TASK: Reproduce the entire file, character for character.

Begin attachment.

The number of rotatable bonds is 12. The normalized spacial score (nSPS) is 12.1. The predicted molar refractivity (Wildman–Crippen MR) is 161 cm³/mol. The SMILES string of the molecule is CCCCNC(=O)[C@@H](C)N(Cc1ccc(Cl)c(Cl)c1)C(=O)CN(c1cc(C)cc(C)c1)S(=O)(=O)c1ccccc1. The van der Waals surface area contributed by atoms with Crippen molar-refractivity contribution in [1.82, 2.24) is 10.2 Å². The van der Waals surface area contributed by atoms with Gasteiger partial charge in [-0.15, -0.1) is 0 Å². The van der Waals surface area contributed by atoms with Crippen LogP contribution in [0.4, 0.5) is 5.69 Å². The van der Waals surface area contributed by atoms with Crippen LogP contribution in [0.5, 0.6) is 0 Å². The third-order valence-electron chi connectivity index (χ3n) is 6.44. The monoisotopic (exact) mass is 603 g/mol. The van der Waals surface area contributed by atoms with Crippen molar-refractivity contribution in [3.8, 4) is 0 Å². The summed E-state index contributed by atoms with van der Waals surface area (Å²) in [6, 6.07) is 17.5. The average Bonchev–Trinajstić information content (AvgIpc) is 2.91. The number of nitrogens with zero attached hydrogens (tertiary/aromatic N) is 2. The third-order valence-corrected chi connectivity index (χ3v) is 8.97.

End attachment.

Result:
The number of rotatable bonds is 12. The normalized spacial score (nSPS) is 12.1. The predicted molar refractivity (Wildman–Crippen MR) is 161 cm³/mol. The SMILES string of the molecule is CCCCNC(=O)[C@@H](C)N(Cc1ccc(Cl)c(Cl)c1)C(=O)CN(c1cc(C)cc(C)c1)S(=O)(=O)c1ccccc1. The van der Waals surface area contributed by atoms with Crippen molar-refractivity contribution in [1.82, 2.24) is 10.2 Å². The van der Waals surface area contributed by atoms with Gasteiger partial charge in [-0.15, -0.1) is 0 Å². The van der Waals surface area contributed by atoms with Crippen LogP contribution in [0.4, 0.5) is 5.69 Å². The van der Waals surface area contributed by atoms with Crippen LogP contribution in [0.5, 0.6) is 0 Å². The third-order valence-electron chi connectivity index (χ3n) is 6.44. The monoisotopic (exact) mass is 603 g/mol. The van der Waals surface area contributed by atoms with Crippen molar-refractivity contribution in [3.8, 4) is 0 Å². The summed E-state index contributed by atoms with van der Waals surface area (Å²) in [6, 6.07) is 17.5. The average Bonchev–Trinajstić information content (AvgIpc) is 2.91. The number of nitrogens with zero attached hydrogens (tertiary/aromatic N) is 2. The third-order valence-corrected chi connectivity index (χ3v) is 8.97.